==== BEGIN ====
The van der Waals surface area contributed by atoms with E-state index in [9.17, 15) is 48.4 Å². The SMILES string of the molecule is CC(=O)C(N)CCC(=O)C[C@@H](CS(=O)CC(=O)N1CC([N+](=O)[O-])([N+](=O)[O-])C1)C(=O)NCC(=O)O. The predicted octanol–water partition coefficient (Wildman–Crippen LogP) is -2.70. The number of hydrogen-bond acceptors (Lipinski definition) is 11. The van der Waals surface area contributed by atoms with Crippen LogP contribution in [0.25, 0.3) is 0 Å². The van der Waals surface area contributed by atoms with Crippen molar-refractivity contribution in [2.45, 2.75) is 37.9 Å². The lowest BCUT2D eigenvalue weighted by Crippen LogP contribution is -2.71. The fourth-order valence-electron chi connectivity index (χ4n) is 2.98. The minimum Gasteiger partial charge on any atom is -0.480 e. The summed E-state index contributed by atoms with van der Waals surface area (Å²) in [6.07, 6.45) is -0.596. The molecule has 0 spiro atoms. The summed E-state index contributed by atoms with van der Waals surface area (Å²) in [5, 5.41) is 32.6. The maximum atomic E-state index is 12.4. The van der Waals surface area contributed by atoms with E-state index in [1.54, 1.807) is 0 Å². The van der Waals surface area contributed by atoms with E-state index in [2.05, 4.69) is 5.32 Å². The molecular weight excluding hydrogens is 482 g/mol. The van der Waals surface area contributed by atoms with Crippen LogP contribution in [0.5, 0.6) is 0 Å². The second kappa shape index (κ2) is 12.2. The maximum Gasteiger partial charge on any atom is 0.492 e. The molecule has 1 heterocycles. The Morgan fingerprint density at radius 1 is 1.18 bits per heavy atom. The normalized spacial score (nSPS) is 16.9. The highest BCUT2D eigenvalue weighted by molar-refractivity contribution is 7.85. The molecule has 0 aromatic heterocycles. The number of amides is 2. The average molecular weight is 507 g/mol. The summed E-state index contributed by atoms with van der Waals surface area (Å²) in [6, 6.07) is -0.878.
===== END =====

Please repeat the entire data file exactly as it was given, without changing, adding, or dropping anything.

The van der Waals surface area contributed by atoms with E-state index in [9.17, 15) is 48.4 Å². The SMILES string of the molecule is CC(=O)C(N)CCC(=O)C[C@@H](CS(=O)CC(=O)N1CC([N+](=O)[O-])([N+](=O)[O-])C1)C(=O)NCC(=O)O. The predicted octanol–water partition coefficient (Wildman–Crippen LogP) is -2.70. The number of hydrogen-bond acceptors (Lipinski definition) is 11. The van der Waals surface area contributed by atoms with Crippen LogP contribution in [0.25, 0.3) is 0 Å². The van der Waals surface area contributed by atoms with Crippen molar-refractivity contribution in [2.45, 2.75) is 37.9 Å². The lowest BCUT2D eigenvalue weighted by Crippen LogP contribution is -2.71. The fourth-order valence-electron chi connectivity index (χ4n) is 2.98. The minimum Gasteiger partial charge on any atom is -0.480 e. The summed E-state index contributed by atoms with van der Waals surface area (Å²) in [6.07, 6.45) is -0.596. The molecule has 0 spiro atoms. The summed E-state index contributed by atoms with van der Waals surface area (Å²) in [5, 5.41) is 32.6. The maximum atomic E-state index is 12.4. The van der Waals surface area contributed by atoms with E-state index in [1.54, 1.807) is 0 Å². The van der Waals surface area contributed by atoms with E-state index in [2.05, 4.69) is 5.32 Å². The molecular weight excluding hydrogens is 482 g/mol. The van der Waals surface area contributed by atoms with Crippen LogP contribution in [0.5, 0.6) is 0 Å². The second kappa shape index (κ2) is 12.2. The maximum Gasteiger partial charge on any atom is 0.492 e. The molecule has 1 heterocycles. The Morgan fingerprint density at radius 1 is 1.18 bits per heavy atom. The normalized spacial score (nSPS) is 16.9. The highest BCUT2D eigenvalue weighted by molar-refractivity contribution is 7.85. The molecule has 0 aromatic heterocycles. The number of amides is 2. The average molecular weight is 507 g/mol. The summed E-state index contributed by atoms with van der Waals surface area (Å²) in [6, 6.07) is -0.878.